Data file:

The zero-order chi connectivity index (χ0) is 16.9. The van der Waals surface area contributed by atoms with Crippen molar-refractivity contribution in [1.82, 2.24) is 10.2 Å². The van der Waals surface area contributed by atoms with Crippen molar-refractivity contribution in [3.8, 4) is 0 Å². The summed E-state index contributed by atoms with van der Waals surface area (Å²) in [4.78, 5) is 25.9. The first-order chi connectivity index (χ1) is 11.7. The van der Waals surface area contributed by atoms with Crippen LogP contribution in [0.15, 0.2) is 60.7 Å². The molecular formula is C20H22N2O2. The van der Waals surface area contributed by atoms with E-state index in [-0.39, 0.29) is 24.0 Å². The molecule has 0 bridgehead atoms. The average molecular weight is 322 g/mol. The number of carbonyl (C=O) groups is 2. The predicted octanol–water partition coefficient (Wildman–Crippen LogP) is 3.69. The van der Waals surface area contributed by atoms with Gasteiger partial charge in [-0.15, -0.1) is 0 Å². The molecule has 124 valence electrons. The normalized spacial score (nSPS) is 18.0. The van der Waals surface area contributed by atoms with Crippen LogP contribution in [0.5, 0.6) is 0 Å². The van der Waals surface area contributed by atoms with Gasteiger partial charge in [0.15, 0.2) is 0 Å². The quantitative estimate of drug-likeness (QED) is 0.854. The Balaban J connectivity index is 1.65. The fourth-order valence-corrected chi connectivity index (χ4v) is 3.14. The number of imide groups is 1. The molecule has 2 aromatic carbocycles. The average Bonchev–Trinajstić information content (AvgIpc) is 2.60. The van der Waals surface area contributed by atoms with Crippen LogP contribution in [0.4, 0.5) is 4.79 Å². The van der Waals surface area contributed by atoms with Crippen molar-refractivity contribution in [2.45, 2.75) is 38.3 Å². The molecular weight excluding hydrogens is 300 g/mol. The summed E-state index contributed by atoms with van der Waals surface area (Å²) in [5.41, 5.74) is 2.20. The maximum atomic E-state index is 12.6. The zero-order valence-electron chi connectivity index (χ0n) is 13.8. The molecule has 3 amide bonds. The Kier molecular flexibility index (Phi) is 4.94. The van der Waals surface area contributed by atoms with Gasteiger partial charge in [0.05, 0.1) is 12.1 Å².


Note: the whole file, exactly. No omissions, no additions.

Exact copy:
The zero-order chi connectivity index (χ0) is 16.9. The van der Waals surface area contributed by atoms with Crippen molar-refractivity contribution in [1.82, 2.24) is 10.2 Å². The van der Waals surface area contributed by atoms with Crippen molar-refractivity contribution in [3.8, 4) is 0 Å². The summed E-state index contributed by atoms with van der Waals surface area (Å²) in [4.78, 5) is 25.9. The first-order chi connectivity index (χ1) is 11.7. The van der Waals surface area contributed by atoms with Crippen LogP contribution in [0.15, 0.2) is 60.7 Å². The molecular formula is C20H22N2O2. The van der Waals surface area contributed by atoms with E-state index in [-0.39, 0.29) is 24.0 Å². The molecule has 0 bridgehead atoms. The average molecular weight is 322 g/mol. The number of carbonyl (C=O) groups is 2. The predicted octanol–water partition coefficient (Wildman–Crippen LogP) is 3.69. The van der Waals surface area contributed by atoms with Gasteiger partial charge in [-0.15, -0.1) is 0 Å². The molecule has 124 valence electrons. The normalized spacial score (nSPS) is 18.0. The van der Waals surface area contributed by atoms with Crippen LogP contribution in [0.5, 0.6) is 0 Å². The van der Waals surface area contributed by atoms with Gasteiger partial charge in [0.15, 0.2) is 0 Å². The quantitative estimate of drug-likeness (QED) is 0.854. The Balaban J connectivity index is 1.65. The fourth-order valence-corrected chi connectivity index (χ4v) is 3.14. The number of imide groups is 1. The molecule has 2 aromatic carbocycles. The average Bonchev–Trinajstić information content (AvgIpc) is 2.60. The van der Waals surface area contributed by atoms with Crippen LogP contribution in [0.4, 0.5) is 4.79 Å². The van der Waals surface area contributed by atoms with Crippen molar-refractivity contribution in [2.45, 2.75) is 38.3 Å². The molecular weight excluding hydrogens is 300 g/mol. The summed E-state index contributed by atoms with van der Waals surface area (Å²) in [5.41, 5.74) is 2.20. The maximum atomic E-state index is 12.6. The zero-order valence-electron chi connectivity index (χ0n) is 13.8. The molecule has 3 amide bonds. The Kier molecular flexibility index (Phi) is 4.94. The van der Waals surface area contributed by atoms with Gasteiger partial charge in [0.05, 0.1) is 12.1 Å².